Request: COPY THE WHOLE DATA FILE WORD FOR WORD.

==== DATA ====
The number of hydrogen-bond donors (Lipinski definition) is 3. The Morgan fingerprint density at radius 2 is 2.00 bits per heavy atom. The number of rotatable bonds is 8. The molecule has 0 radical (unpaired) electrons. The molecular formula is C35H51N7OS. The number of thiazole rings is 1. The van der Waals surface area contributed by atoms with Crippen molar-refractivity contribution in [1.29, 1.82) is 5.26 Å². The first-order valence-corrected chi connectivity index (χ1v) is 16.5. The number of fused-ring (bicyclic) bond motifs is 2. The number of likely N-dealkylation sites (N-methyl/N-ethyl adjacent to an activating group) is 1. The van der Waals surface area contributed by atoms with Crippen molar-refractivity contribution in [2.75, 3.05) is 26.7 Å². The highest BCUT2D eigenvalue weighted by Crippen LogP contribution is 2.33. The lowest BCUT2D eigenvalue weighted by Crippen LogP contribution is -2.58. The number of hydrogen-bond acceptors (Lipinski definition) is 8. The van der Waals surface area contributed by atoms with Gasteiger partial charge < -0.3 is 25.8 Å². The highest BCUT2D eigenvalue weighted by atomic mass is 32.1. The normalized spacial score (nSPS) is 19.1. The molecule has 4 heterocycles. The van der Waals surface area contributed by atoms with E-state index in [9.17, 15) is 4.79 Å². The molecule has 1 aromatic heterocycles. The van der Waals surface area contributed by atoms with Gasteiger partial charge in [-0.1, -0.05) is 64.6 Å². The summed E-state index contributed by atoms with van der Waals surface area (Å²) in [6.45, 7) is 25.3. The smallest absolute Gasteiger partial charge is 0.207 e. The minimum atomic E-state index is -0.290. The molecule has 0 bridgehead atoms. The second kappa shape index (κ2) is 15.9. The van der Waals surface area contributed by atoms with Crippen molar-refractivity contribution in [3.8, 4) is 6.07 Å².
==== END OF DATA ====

The number of hydrogen-bond donors (Lipinski definition) is 3. The Morgan fingerprint density at radius 2 is 2.00 bits per heavy atom. The number of rotatable bonds is 8. The molecule has 0 radical (unpaired) electrons. The molecular formula is C35H51N7OS. The number of thiazole rings is 1. The van der Waals surface area contributed by atoms with Crippen molar-refractivity contribution in [1.29, 1.82) is 5.26 Å². The first-order valence-corrected chi connectivity index (χ1v) is 16.5. The number of fused-ring (bicyclic) bond motifs is 2. The number of likely N-dealkylation sites (N-methyl/N-ethyl adjacent to an activating group) is 1. The van der Waals surface area contributed by atoms with Crippen molar-refractivity contribution in [2.75, 3.05) is 26.7 Å². The highest BCUT2D eigenvalue weighted by Crippen LogP contribution is 2.33. The lowest BCUT2D eigenvalue weighted by Crippen LogP contribution is -2.58. The number of hydrogen-bond acceptors (Lipinski definition) is 8. The van der Waals surface area contributed by atoms with Gasteiger partial charge < -0.3 is 25.8 Å². The highest BCUT2D eigenvalue weighted by atomic mass is 32.1. The normalized spacial score (nSPS) is 19.1. The molecule has 4 heterocycles. The van der Waals surface area contributed by atoms with E-state index in [9.17, 15) is 4.79 Å². The molecule has 1 aromatic heterocycles. The van der Waals surface area contributed by atoms with Gasteiger partial charge in [-0.1, -0.05) is 64.6 Å². The summed E-state index contributed by atoms with van der Waals surface area (Å²) in [6.45, 7) is 25.3. The smallest absolute Gasteiger partial charge is 0.207 e. The minimum atomic E-state index is -0.290. The molecule has 0 bridgehead atoms. The second kappa shape index (κ2) is 15.9. The van der Waals surface area contributed by atoms with Crippen molar-refractivity contribution in [3.8, 4) is 6.07 Å².